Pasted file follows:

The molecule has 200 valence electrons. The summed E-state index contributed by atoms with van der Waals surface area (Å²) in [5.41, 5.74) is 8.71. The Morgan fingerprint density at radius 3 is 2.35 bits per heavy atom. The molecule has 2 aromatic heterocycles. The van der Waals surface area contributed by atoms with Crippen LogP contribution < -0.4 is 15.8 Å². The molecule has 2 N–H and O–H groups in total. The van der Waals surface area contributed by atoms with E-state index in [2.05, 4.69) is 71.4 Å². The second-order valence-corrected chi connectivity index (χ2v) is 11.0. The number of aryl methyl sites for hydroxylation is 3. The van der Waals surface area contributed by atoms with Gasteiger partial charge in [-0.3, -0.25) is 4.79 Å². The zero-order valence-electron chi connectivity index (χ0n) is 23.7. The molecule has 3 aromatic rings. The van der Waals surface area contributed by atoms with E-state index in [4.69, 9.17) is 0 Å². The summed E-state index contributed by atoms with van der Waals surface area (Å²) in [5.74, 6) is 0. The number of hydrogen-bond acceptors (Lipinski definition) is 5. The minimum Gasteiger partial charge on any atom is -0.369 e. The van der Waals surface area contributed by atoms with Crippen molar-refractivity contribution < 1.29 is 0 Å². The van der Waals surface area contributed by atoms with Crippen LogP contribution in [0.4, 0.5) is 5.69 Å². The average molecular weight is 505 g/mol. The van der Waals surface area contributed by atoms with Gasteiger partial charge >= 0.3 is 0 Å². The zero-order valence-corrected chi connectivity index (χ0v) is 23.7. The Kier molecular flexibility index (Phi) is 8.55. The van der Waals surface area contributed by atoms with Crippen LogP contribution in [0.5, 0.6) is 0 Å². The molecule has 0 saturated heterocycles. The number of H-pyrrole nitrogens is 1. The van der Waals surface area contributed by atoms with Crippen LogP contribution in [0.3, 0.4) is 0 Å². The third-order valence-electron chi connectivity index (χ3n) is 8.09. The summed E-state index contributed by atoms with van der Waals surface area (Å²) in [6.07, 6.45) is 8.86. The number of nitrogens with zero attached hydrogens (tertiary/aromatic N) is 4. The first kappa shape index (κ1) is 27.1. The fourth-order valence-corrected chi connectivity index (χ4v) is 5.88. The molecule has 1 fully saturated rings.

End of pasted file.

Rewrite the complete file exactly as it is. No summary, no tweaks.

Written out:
The molecule has 200 valence electrons. The summed E-state index contributed by atoms with van der Waals surface area (Å²) in [5.41, 5.74) is 8.71. The Morgan fingerprint density at radius 3 is 2.35 bits per heavy atom. The molecule has 2 aromatic heterocycles. The van der Waals surface area contributed by atoms with Crippen LogP contribution < -0.4 is 15.8 Å². The molecule has 2 N–H and O–H groups in total. The van der Waals surface area contributed by atoms with E-state index in [2.05, 4.69) is 71.4 Å². The second-order valence-corrected chi connectivity index (χ2v) is 11.0. The number of aryl methyl sites for hydroxylation is 3. The van der Waals surface area contributed by atoms with Gasteiger partial charge in [-0.3, -0.25) is 4.79 Å². The zero-order valence-electron chi connectivity index (χ0n) is 23.7. The molecule has 3 aromatic rings. The van der Waals surface area contributed by atoms with E-state index in [4.69, 9.17) is 0 Å². The summed E-state index contributed by atoms with van der Waals surface area (Å²) in [5.74, 6) is 0. The number of hydrogen-bond acceptors (Lipinski definition) is 5. The minimum Gasteiger partial charge on any atom is -0.369 e. The van der Waals surface area contributed by atoms with Crippen molar-refractivity contribution < 1.29 is 0 Å². The van der Waals surface area contributed by atoms with Crippen LogP contribution in [0.4, 0.5) is 5.69 Å². The average molecular weight is 505 g/mol. The van der Waals surface area contributed by atoms with Gasteiger partial charge >= 0.3 is 0 Å². The zero-order valence-corrected chi connectivity index (χ0v) is 23.7. The Kier molecular flexibility index (Phi) is 8.55. The van der Waals surface area contributed by atoms with Crippen LogP contribution in [0.5, 0.6) is 0 Å². The molecule has 0 saturated heterocycles. The number of H-pyrrole nitrogens is 1. The van der Waals surface area contributed by atoms with Crippen LogP contribution in [0.3, 0.4) is 0 Å². The third-order valence-electron chi connectivity index (χ3n) is 8.09. The summed E-state index contributed by atoms with van der Waals surface area (Å²) in [6.07, 6.45) is 8.86. The number of nitrogens with zero attached hydrogens (tertiary/aromatic N) is 4. The first kappa shape index (κ1) is 27.1. The fourth-order valence-corrected chi connectivity index (χ4v) is 5.88. The molecule has 1 fully saturated rings.